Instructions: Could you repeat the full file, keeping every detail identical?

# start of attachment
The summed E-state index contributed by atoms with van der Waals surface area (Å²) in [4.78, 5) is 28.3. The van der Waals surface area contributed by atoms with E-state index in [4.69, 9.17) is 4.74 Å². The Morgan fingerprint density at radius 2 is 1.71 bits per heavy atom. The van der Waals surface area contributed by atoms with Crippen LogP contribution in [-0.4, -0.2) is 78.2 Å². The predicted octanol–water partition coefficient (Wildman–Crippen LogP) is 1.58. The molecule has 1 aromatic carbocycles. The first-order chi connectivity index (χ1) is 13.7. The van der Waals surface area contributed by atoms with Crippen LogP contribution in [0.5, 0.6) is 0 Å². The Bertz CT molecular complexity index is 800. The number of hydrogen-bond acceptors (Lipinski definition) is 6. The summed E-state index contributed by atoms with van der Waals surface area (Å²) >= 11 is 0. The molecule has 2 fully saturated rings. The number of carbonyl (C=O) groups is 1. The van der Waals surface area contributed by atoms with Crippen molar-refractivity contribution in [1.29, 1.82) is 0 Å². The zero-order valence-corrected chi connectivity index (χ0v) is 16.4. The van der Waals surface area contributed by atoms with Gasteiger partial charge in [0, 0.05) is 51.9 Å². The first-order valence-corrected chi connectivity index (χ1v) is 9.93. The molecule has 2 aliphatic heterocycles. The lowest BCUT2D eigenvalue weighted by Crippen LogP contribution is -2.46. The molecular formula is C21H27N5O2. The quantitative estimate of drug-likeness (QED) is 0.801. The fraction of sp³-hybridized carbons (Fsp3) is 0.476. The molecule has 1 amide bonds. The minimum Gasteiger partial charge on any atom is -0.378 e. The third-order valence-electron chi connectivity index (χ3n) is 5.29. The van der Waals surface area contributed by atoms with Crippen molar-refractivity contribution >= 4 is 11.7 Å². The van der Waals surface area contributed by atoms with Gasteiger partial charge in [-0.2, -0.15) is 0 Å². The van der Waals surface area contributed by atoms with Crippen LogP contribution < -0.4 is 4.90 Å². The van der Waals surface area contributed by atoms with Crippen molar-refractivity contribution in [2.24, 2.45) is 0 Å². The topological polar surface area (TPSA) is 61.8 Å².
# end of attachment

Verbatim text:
The summed E-state index contributed by atoms with van der Waals surface area (Å²) in [4.78, 5) is 28.3. The van der Waals surface area contributed by atoms with E-state index in [4.69, 9.17) is 4.74 Å². The Morgan fingerprint density at radius 2 is 1.71 bits per heavy atom. The van der Waals surface area contributed by atoms with Crippen LogP contribution in [-0.4, -0.2) is 78.2 Å². The predicted octanol–water partition coefficient (Wildman–Crippen LogP) is 1.58. The molecule has 1 aromatic carbocycles. The first-order chi connectivity index (χ1) is 13.7. The van der Waals surface area contributed by atoms with Crippen LogP contribution in [0.5, 0.6) is 0 Å². The Bertz CT molecular complexity index is 800. The number of hydrogen-bond acceptors (Lipinski definition) is 6. The summed E-state index contributed by atoms with van der Waals surface area (Å²) >= 11 is 0. The molecule has 2 fully saturated rings. The number of carbonyl (C=O) groups is 1. The van der Waals surface area contributed by atoms with Crippen molar-refractivity contribution in [1.29, 1.82) is 0 Å². The zero-order valence-corrected chi connectivity index (χ0v) is 16.4. The van der Waals surface area contributed by atoms with Gasteiger partial charge in [0, 0.05) is 51.9 Å². The first-order valence-corrected chi connectivity index (χ1v) is 9.93. The molecule has 2 aliphatic heterocycles. The lowest BCUT2D eigenvalue weighted by Crippen LogP contribution is -2.46. The molecular formula is C21H27N5O2. The quantitative estimate of drug-likeness (QED) is 0.801. The fraction of sp³-hybridized carbons (Fsp3) is 0.476. The molecule has 1 amide bonds. The minimum Gasteiger partial charge on any atom is -0.378 e. The third-order valence-electron chi connectivity index (χ3n) is 5.29. The van der Waals surface area contributed by atoms with Crippen molar-refractivity contribution >= 4 is 11.7 Å². The van der Waals surface area contributed by atoms with Gasteiger partial charge in [-0.2, -0.15) is 0 Å². The van der Waals surface area contributed by atoms with Crippen LogP contribution < -0.4 is 4.90 Å². The van der Waals surface area contributed by atoms with Crippen molar-refractivity contribution in [2.24, 2.45) is 0 Å². The topological polar surface area (TPSA) is 61.8 Å².